saying, "You're raising freedom-loving sons." Great! But
do freedom-loving sons have a mommy who allows corporate America
to search her body?

I
could do the where does it stop argument at this point. And
where does it stop? But I'll just leave that for you to ponder and
I'll say that my husband was subjected to a drug test in his position
with a U.S. Navy contractor. He filled me in on the Navy's attitude
toward drug-testing. Because he was a civilian, he was allowed privacy
to pee into his cup. Navy personnel – officers and enlisted
– were not allowed this privacy. What this means is that if
you're in the armed services, someone watches you pee.

What
you do in your own private time should be your business, but I can
tell you that whenever I've been in the bathroom with a friend,
we've had this sort of unspoken deal where you don't watch
each other pee. My four-year-old has become very private when it
comes to ridding his body of wastes and I completely respect that.
My thinking is that a little boy who wants a bit of privacy now
and then may be better prepared to handle anyone he meets later
on who wants to invade that privacy.

So
that's my position on trying to raise some freedom-loving children:
I don't think freedom-loving children, or adults, should have their
urine checked just to see what's in it, whether by the government
or by a corporation. But looking more deeply, the absurdity of this
whole drug-testing thing is so clear. I'm guessing that the government
schools are doing such a fabulous job of dumbing us down and of
making us think that extracurricular activities are more important
than freedom that most people don't even bother to question such
an intrusion.

Thinking
this one through, however, I see that the arguments that I thought
were bogus in college are still bogus. I'm shocked that more people
don't see through them. For one thing, just because you test negative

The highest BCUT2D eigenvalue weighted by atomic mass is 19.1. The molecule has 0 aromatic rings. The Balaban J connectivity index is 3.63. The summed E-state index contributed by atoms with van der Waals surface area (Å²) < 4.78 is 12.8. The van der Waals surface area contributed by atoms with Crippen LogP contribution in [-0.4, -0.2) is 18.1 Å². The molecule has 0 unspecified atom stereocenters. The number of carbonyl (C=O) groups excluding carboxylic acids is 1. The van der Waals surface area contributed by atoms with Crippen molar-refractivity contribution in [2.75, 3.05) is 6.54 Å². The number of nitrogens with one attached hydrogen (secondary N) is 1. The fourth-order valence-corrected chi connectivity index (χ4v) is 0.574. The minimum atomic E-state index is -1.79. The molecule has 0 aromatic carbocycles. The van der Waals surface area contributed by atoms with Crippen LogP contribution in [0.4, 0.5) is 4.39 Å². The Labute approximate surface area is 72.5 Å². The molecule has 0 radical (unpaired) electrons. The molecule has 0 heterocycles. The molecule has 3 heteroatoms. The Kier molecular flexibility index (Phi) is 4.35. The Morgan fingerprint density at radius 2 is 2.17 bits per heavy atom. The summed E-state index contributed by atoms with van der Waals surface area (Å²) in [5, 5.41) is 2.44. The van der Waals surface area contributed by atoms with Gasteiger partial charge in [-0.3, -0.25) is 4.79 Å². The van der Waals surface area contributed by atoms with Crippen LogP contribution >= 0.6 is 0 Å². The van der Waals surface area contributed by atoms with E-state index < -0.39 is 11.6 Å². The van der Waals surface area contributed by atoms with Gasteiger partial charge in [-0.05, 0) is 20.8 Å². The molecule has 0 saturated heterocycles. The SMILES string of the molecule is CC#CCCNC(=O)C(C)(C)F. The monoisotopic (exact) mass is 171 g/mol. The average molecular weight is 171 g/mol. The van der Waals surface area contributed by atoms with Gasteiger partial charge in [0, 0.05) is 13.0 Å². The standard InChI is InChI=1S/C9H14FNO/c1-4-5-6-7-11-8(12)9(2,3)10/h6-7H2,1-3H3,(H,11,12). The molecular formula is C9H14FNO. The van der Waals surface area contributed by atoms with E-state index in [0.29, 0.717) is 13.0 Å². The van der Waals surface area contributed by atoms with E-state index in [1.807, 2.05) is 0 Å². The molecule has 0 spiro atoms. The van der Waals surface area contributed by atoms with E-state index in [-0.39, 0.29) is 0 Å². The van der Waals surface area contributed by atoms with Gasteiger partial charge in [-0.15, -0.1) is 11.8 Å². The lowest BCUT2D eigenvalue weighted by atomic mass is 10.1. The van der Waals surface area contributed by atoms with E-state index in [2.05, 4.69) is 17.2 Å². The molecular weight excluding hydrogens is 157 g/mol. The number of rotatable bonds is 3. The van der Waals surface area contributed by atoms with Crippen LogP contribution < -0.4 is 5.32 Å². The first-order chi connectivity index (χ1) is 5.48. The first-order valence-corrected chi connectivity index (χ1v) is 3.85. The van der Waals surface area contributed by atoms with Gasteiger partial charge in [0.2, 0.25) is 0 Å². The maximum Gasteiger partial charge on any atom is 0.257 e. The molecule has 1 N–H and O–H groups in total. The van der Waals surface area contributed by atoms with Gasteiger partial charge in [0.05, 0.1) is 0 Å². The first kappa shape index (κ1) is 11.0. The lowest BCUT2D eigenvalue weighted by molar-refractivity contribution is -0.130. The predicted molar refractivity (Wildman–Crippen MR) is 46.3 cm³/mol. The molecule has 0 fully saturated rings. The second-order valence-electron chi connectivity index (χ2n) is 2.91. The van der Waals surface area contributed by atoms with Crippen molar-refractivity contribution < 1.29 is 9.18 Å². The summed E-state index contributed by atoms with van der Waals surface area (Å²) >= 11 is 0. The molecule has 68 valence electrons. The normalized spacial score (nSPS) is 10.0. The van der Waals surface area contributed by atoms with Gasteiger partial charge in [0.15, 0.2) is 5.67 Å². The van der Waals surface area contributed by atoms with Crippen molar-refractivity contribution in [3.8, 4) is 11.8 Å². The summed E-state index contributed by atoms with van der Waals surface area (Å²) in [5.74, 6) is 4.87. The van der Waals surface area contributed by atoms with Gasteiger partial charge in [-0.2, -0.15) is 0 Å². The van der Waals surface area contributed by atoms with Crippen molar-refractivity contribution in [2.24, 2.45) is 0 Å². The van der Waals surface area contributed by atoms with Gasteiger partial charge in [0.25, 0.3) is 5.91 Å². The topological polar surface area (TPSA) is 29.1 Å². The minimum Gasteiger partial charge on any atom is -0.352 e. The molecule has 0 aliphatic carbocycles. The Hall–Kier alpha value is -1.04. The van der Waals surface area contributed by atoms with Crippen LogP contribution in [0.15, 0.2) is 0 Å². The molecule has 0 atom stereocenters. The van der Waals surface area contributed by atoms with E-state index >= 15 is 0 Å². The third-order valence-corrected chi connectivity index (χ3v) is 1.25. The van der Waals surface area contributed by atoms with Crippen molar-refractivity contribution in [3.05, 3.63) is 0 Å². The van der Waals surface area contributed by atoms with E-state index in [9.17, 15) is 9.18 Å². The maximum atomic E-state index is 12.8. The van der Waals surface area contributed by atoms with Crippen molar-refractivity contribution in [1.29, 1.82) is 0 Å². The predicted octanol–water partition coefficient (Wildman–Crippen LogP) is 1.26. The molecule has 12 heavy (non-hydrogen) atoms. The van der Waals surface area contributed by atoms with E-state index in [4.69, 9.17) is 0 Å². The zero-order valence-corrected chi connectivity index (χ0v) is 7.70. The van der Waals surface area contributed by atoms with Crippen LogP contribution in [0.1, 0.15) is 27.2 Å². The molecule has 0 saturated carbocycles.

today doesn't mean that you will tomorrow. One day after having
a completely negative test, you can use as many drugs as possible.
So much for the drug-free workplace in that scenario. Another thing
is that the more dangerous illegal drugs are the ones that stay
in one's system for the least amount of time. Marijuana, for example,
can stay in there for a couple of months; cocaine, for a couple
of days. And so, the test allows those who use more dangerous drugs
to more easily defraud the test.

And
of course, there's the big obvious point: Shouldn't workers be judged
on what they can do instead of what's in their body? If someone
has a drug problem, it will show up in their work and that person
can be fired.

And
what about the false positive? Companies use the most inexpensive
tests possible and false positives happen; let's say they're 99%
accurate, an estimate that I read. That sounds very good, but I
think about it this way: That's the same failure rate as the pill
supposedly has and yet I know at least two people who've gotten
pregnant while on the pill, which brings me to another point: human
failure. An acquaintance I met while in college worked at one of
those major drug testing facilities — and she smoked marijuana!

Supposedly,
a false positive can lead to another, more accurate test, but how's
that going to figure into a mom's life? If you don't know that a
Leviathan-sponsored child protection agency can receive an anonymous
call about you, and your child can be taken away pretty quickly
thereafter, you're living in the last century, and in the early
part of it. That 1% chance of false positive can turn into a phone
call to Leviathan from a drug tester, and a visit from a social
worker. Easily. If you think I'm being paranoid, read
this page
.

I
could go on and on, but I think I've given you enough to ponder
here. Only when good and hard-working people stop succumbing to
the silly and useless drug tests of the government and corporate
world will employers stop asking us to submit to these tests. They
have every right to ask us to acquiesce to their bodily fluid check;
we have every right to refuse.

At
this point, I don't know what the employer's going to decide. Two
different recruiters had called me about this position and this
company needs someone with my excellent technical writing and editing
skills, and soon. We certainly need the money that this job would
bring in, but even more, we need to teach our children about true
freedom. It may be that this company loses out on someone who could
help them have wonderfully-written technical documents, merely because
they want my urine. If they want to do business with me, they need
to accept the fact that when it comes to a drug test, I'll just
say no.

October
18, 2005

North
Carolina State University graduate Tricia Shore [send
her mail
] is happy with her momly life. Discuss this article
at http://www.livejournal.com/users/comic_mom/.

Email Print
FacebookTwitterShare
  • LRC Blog

  • LRC Podcasts